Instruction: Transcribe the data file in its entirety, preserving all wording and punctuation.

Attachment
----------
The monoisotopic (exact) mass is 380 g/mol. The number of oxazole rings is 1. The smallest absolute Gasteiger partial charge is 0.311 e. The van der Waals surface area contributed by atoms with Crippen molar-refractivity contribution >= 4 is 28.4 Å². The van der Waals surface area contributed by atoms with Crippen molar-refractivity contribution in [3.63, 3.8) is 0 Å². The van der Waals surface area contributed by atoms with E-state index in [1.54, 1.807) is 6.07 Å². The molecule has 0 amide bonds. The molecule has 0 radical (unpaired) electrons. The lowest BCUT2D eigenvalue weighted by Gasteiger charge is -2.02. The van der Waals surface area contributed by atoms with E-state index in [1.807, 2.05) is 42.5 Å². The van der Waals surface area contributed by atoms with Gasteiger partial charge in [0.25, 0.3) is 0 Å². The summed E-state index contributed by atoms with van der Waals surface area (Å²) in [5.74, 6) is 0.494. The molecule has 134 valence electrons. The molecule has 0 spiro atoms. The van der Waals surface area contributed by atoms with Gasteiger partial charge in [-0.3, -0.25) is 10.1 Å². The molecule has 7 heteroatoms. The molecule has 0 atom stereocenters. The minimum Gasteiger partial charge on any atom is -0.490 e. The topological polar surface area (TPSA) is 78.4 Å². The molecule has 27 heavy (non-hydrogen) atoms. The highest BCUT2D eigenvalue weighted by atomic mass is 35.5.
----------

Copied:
The monoisotopic (exact) mass is 380 g/mol. The number of oxazole rings is 1. The smallest absolute Gasteiger partial charge is 0.311 e. The van der Waals surface area contributed by atoms with Crippen molar-refractivity contribution >= 4 is 28.4 Å². The van der Waals surface area contributed by atoms with Crippen molar-refractivity contribution in [3.63, 3.8) is 0 Å². The van der Waals surface area contributed by atoms with E-state index in [1.54, 1.807) is 6.07 Å². The molecule has 0 amide bonds. The molecule has 0 radical (unpaired) electrons. The lowest BCUT2D eigenvalue weighted by Gasteiger charge is -2.02. The van der Waals surface area contributed by atoms with E-state index in [1.807, 2.05) is 42.5 Å². The van der Waals surface area contributed by atoms with Gasteiger partial charge in [0.25, 0.3) is 0 Å². The summed E-state index contributed by atoms with van der Waals surface area (Å²) in [5.74, 6) is 0.494. The molecule has 134 valence electrons. The molecule has 0 spiro atoms. The van der Waals surface area contributed by atoms with Gasteiger partial charge in [-0.3, -0.25) is 10.1 Å². The molecule has 7 heteroatoms. The molecule has 0 atom stereocenters. The minimum Gasteiger partial charge on any atom is -0.490 e. The topological polar surface area (TPSA) is 78.4 Å². The molecule has 27 heavy (non-hydrogen) atoms. The highest BCUT2D eigenvalue weighted by atomic mass is 35.5.